A lot or a little?
The parents' guide to what's in this movie.
What parents need to know
Parents need to know that Mission: Impossible is an action-packed, suspense-filled film that will appeal to adults and some teens, with lots of fighting, danger, and characters killed in unusual ways. There are some bloody visuals: clothes, hands, knifings, and a woman shot to death. Still, much of the violence is suggested rather than shown either using wide shots or with the camera cutting away before a grisly death actually happens. Adventurous stunts include daring fights and chases along with explosions, flooding, crashes through glass, a helicopter in pursuit of a high speed train with men fighting atop it, and a death-defying burglary of an impregnable security installation. The film contains occasional mild cursing, some smoking and drinking, a few drugs administered to subdue those who may be a threat, and a hint of a possible sexual indiscretion.
- Parents say
- Kids say
What's the story?
The big-screen MISSION: IMPOSSIBLE may not have the campy sensibility of its TV predecessor (which ran from 1966-1973), but it generates plenty of nail-biting suspense while capturing the overall spirit of the spy genre, complete with really cool high-tech gadgets. The setting is Prague, behind the old Iron Curtain, when the lives of Eastern European operatives are at risk. When a mission goes horribly wrong, secret agent Ethan Hunt (Tom Cruise) is marked as a mole and hunted by the CIA. Now a fugitive, Hunt must track down the true double agent and a computer disk in order to clear his name.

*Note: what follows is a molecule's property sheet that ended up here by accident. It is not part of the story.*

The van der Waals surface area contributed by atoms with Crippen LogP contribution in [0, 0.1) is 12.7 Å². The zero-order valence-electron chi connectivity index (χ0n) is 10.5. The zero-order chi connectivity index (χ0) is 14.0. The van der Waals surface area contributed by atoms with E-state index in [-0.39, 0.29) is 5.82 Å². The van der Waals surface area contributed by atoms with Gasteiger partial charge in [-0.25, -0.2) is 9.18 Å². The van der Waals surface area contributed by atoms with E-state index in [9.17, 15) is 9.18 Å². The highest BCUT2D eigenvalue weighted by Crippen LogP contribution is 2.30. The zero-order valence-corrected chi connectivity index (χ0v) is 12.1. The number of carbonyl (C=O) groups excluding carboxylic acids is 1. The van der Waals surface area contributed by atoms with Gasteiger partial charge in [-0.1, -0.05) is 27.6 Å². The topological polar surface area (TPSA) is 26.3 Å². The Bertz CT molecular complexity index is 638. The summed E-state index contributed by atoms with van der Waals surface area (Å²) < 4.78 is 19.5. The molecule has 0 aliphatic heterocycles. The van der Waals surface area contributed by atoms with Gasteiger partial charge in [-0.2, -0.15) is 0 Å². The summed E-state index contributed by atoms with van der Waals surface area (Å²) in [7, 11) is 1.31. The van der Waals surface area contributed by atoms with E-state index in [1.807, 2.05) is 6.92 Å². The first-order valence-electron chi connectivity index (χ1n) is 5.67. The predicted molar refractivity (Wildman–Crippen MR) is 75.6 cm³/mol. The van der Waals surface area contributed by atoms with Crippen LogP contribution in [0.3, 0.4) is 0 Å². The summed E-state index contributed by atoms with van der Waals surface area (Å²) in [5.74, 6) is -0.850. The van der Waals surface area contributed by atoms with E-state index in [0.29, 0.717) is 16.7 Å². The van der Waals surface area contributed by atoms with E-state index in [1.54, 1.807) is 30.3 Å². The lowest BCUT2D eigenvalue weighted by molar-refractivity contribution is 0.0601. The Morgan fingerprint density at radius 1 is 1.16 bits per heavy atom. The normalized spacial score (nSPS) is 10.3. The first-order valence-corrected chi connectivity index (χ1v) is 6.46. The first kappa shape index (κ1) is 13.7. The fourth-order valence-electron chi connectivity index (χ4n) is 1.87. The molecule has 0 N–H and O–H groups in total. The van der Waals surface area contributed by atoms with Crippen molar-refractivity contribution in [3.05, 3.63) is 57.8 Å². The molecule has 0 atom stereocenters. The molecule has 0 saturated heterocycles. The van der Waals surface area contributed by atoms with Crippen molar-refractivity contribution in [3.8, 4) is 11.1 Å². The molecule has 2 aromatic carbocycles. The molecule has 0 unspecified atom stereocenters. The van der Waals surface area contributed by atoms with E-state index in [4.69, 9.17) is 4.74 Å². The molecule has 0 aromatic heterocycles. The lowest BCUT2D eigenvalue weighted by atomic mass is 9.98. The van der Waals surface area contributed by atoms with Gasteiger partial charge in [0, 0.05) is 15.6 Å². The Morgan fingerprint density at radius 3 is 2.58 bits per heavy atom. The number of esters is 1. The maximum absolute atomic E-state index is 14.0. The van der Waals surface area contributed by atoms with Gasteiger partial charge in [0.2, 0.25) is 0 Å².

Is it any good?
The Cold War may be over, but the spy genre is alive and well in Tom Cruise and director Brian De Palma's sometimes confusing and implausible thriller. Still, Mission: Impossible has great sets, requisite turncoat agents, high tech espionage, and three thrilling action sequences that will keep action-crazy adolescents on the edge of their seats. The movie unfortunately foregoes plot coherence and plausibility in favor of sensationally shot break-ins and escapes. The CIA headquarters break-in, while exhilarating, is particularly dubious.
Mission: Impossible certainly has a great opening, breaking the rules of the Hollywood thriller by (seemingly) killing off stars (Jon Voigt, Emilio Estevez, Kristin Scott Thomas) in the introductory sequence. De Palma also does a fine job of creating an atmosphere of suspicion; nobody with whom Tom Cruise comes into contact is completely trustworthy. And the action sequences -- in particular the helicopter in the Chunnel -- are some of the best Hollywood has to offer.
Talk to your kids about ...
Families can talk about Mission: Impossible's themes of death, self-sacrafice and patriotism. What level of each does each family member believe is appropriate? What would you give up -- how much would you place your life in peril -- for what you believe in?
What makes watching action and violence compelling? When does it go too far?